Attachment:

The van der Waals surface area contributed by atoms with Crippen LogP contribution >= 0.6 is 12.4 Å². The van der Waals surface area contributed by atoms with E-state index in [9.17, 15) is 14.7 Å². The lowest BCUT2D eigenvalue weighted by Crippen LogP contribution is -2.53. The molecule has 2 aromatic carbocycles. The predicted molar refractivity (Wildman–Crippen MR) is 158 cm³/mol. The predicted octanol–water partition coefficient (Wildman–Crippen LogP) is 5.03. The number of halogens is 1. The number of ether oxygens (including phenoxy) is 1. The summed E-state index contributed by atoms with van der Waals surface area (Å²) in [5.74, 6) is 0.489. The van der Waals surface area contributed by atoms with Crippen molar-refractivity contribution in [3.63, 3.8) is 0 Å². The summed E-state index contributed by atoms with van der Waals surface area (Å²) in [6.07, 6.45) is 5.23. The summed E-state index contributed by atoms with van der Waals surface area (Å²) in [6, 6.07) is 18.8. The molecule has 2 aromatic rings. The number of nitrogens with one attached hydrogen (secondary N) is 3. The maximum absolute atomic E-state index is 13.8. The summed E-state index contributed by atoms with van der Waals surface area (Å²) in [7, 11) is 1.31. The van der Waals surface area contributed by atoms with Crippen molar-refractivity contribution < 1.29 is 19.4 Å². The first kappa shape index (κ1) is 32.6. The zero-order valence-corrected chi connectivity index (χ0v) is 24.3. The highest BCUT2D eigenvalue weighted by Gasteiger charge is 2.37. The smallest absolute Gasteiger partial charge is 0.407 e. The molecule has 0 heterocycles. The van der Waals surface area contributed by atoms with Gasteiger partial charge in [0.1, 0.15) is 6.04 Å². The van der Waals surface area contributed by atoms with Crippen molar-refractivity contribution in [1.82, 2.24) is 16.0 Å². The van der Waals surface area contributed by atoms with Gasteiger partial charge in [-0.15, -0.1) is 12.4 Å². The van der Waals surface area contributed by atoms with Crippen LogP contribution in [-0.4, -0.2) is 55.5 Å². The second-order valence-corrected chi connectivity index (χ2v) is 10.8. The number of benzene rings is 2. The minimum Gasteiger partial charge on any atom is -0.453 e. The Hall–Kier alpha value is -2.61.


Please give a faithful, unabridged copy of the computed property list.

The van der Waals surface area contributed by atoms with Crippen LogP contribution >= 0.6 is 12.4 Å². The van der Waals surface area contributed by atoms with E-state index in [9.17, 15) is 14.7 Å². The lowest BCUT2D eigenvalue weighted by Crippen LogP contribution is -2.53. The molecule has 2 aromatic carbocycles. The predicted molar refractivity (Wildman–Crippen MR) is 158 cm³/mol. The predicted octanol–water partition coefficient (Wildman–Crippen LogP) is 5.03. The number of halogens is 1. The number of ether oxygens (including phenoxy) is 1. The summed E-state index contributed by atoms with van der Waals surface area (Å²) in [5.74, 6) is 0.489. The van der Waals surface area contributed by atoms with Crippen molar-refractivity contribution in [3.63, 3.8) is 0 Å². The summed E-state index contributed by atoms with van der Waals surface area (Å²) in [6.07, 6.45) is 5.23. The summed E-state index contributed by atoms with van der Waals surface area (Å²) in [6, 6.07) is 18.8. The molecule has 2 aromatic rings. The number of nitrogens with one attached hydrogen (secondary N) is 3. The maximum absolute atomic E-state index is 13.8. The summed E-state index contributed by atoms with van der Waals surface area (Å²) in [7, 11) is 1.31. The van der Waals surface area contributed by atoms with Crippen molar-refractivity contribution < 1.29 is 19.4 Å². The first kappa shape index (κ1) is 32.6. The zero-order valence-corrected chi connectivity index (χ0v) is 24.3. The highest BCUT2D eigenvalue weighted by Gasteiger charge is 2.37. The smallest absolute Gasteiger partial charge is 0.407 e. The molecule has 0 heterocycles. The van der Waals surface area contributed by atoms with Gasteiger partial charge in [0.1, 0.15) is 6.04 Å². The van der Waals surface area contributed by atoms with Crippen molar-refractivity contribution in [1.82, 2.24) is 16.0 Å². The van der Waals surface area contributed by atoms with Gasteiger partial charge in [-0.15, -0.1) is 12.4 Å². The van der Waals surface area contributed by atoms with Crippen LogP contribution in [-0.4, -0.2) is 55.5 Å². The second-order valence-corrected chi connectivity index (χ2v) is 10.8. The number of benzene rings is 2. The minimum Gasteiger partial charge on any atom is -0.453 e. The Hall–Kier alpha value is -2.61.